Forty-five percent (1,373) said they would pay higher taxes to cover the cost of Mr. Sunak’s ambitious plan
Only two percent (58) said they did not know what they thought of the prospect.
Survey finds Express readers divided over prospect of higher taxes
Chancellor announced bailout package last week
A total of 2,906 readers participated in the survey between 2:50 p.m. and 9:00 p.m. on Sunday, July 12.
One reader said: “No UK taxpayer should pay more until the ridiculous foreign aid budget is cut and Google, Amazon and others are forced to pay their fair share. ”
A second said that the foreign aid budget should be cut before the most vulnerable Britons are hit with higher taxes.
They wrote, “Let’s start by eliminating all forms of CO2 taxes and all forms of foreign aid before we start making the most vulnerable in our society pay for this Marxist nonsense.” ”
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Yet another demanded that the government “abandon foreign aid” to pay the bill.
Others have warned of the potentially harmful effects of higher taxes.
They argued that “tax increases will stifle the recovery” in the months and years after the generation crisis.
Angry reader says instead of expecting UK taxpayers to pay the cost of the recovery program, the UK should instead send the bill to China, where the virus was first detected at the end of last year.
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They said, “The only people who should take this bill are those responsible for the epidemic in the first place, plus those who covered it. ”
Those who supported the tax increases called for a fair and equal system.
One person said, “The tax increase must affect ALL people, not just those who have worked hard and paid taxes to be able to buy their own house, car, etc.”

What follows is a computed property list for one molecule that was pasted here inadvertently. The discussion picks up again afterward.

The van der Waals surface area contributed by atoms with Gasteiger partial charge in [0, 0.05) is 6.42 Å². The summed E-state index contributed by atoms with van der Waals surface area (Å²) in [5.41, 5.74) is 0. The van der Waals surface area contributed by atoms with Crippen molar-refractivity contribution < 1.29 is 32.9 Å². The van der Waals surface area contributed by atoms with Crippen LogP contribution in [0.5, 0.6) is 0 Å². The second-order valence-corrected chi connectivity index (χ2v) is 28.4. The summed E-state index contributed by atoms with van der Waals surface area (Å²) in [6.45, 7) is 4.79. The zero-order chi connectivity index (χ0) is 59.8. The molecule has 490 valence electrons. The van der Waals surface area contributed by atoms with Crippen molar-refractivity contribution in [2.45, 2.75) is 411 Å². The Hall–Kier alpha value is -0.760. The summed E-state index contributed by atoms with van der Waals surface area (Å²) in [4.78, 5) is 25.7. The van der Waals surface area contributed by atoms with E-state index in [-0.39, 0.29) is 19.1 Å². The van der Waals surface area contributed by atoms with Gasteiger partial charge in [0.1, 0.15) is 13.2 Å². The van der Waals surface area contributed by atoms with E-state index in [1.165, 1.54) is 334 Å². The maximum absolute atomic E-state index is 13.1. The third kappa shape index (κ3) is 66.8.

“Those who live in social / affordable housing must also contribute. “
Sunak was appointed chancellor in a cabinet reshuffle earlier this year
David Gauke left the Commons last year
The IFS said the country could face decades of tax hikes to fix its finances, adding that dealing with the pandemic’s high debt would be a task “not only for the current chancellor, but also for many of his successors ”.
Gauke, who left the House of Commons last year, wrote in the Observer that “tax increases will have to do most of the work” when the government tries to balance the books.
He said that spending pledges would increase public debt beyond the size of the UK economy and that the “political challenge” of raising taxes by the required amount would be “immense”.
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He wrote: “Unlike the situation in 2010, it is difficult to see that there are substantial savings to be made in public spending.
“The only obvious exception is the triple locking of pensions – if wages stagnate (or even fall) and inflation is negligible, it would be an act of intergenerational injustice to increase the state pension by 2.5 %.
“To give an indication of the magnitude of the commitment, an increase of £ 40 billion would be equivalent to a 7p increase in the basic income tax rate or a 6% increase in the normal rate of VAT. “